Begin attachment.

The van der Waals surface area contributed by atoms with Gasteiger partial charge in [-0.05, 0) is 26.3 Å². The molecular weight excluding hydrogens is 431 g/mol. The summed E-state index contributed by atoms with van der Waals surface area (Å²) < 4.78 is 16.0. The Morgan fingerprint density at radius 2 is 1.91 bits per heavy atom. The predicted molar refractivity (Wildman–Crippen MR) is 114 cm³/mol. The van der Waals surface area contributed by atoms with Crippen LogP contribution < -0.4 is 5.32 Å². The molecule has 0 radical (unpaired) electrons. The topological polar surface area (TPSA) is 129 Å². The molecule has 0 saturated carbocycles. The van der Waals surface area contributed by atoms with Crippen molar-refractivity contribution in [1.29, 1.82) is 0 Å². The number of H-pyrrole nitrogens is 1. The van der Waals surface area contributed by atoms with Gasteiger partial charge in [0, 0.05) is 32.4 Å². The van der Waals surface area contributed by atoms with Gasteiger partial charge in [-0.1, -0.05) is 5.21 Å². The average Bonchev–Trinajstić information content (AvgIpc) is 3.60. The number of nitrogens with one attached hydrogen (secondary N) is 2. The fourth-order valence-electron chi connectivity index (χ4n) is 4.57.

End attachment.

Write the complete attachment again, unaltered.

The van der Waals surface area contributed by atoms with Gasteiger partial charge in [-0.05, 0) is 26.3 Å². The molecular weight excluding hydrogens is 431 g/mol. The summed E-state index contributed by atoms with van der Waals surface area (Å²) < 4.78 is 16.0. The Morgan fingerprint density at radius 2 is 1.91 bits per heavy atom. The predicted molar refractivity (Wildman–Crippen MR) is 114 cm³/mol. The van der Waals surface area contributed by atoms with Crippen LogP contribution < -0.4 is 5.32 Å². The molecule has 0 radical (unpaired) electrons. The topological polar surface area (TPSA) is 129 Å². The molecule has 0 saturated carbocycles. The van der Waals surface area contributed by atoms with Crippen molar-refractivity contribution in [1.29, 1.82) is 0 Å². The number of H-pyrrole nitrogens is 1. The van der Waals surface area contributed by atoms with Gasteiger partial charge in [0, 0.05) is 32.4 Å². The van der Waals surface area contributed by atoms with Gasteiger partial charge in [-0.1, -0.05) is 5.21 Å². The average Bonchev–Trinajstić information content (AvgIpc) is 3.60. The number of nitrogens with one attached hydrogen (secondary N) is 2. The fourth-order valence-electron chi connectivity index (χ4n) is 4.57.